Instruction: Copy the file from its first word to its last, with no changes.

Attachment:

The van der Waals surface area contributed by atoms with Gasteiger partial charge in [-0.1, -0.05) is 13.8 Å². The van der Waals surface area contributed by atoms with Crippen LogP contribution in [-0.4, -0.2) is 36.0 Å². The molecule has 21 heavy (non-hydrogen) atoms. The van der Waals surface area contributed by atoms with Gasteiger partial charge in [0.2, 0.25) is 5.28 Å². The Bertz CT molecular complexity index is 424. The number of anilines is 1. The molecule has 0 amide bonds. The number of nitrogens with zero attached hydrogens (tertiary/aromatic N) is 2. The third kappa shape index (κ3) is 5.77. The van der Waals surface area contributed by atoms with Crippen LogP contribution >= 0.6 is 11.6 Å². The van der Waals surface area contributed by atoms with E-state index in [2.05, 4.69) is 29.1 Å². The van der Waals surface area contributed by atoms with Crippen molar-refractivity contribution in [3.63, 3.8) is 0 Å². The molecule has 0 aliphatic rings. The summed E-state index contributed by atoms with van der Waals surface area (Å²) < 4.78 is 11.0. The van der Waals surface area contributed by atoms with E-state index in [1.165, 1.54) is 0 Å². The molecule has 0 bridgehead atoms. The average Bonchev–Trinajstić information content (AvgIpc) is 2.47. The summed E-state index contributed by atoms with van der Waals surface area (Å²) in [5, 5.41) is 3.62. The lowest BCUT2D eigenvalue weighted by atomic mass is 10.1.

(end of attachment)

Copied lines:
The van der Waals surface area contributed by atoms with Gasteiger partial charge in [-0.1, -0.05) is 13.8 Å². The van der Waals surface area contributed by atoms with Crippen LogP contribution in [-0.4, -0.2) is 36.0 Å². The molecule has 21 heavy (non-hydrogen) atoms. The van der Waals surface area contributed by atoms with Gasteiger partial charge in [0.2, 0.25) is 5.28 Å². The Bertz CT molecular complexity index is 424. The number of anilines is 1. The molecule has 0 amide bonds. The number of nitrogens with zero attached hydrogens (tertiary/aromatic N) is 2. The third kappa shape index (κ3) is 5.77. The van der Waals surface area contributed by atoms with Crippen LogP contribution >= 0.6 is 11.6 Å². The van der Waals surface area contributed by atoms with E-state index in [2.05, 4.69) is 29.1 Å². The van der Waals surface area contributed by atoms with Crippen molar-refractivity contribution in [3.63, 3.8) is 0 Å². The molecule has 0 aliphatic rings. The summed E-state index contributed by atoms with van der Waals surface area (Å²) < 4.78 is 11.0. The van der Waals surface area contributed by atoms with E-state index in [1.165, 1.54) is 0 Å². The molecule has 0 bridgehead atoms. The average Bonchev–Trinajstić information content (AvgIpc) is 2.47. The summed E-state index contributed by atoms with van der Waals surface area (Å²) in [5, 5.41) is 3.62. The lowest BCUT2D eigenvalue weighted by atomic mass is 10.1.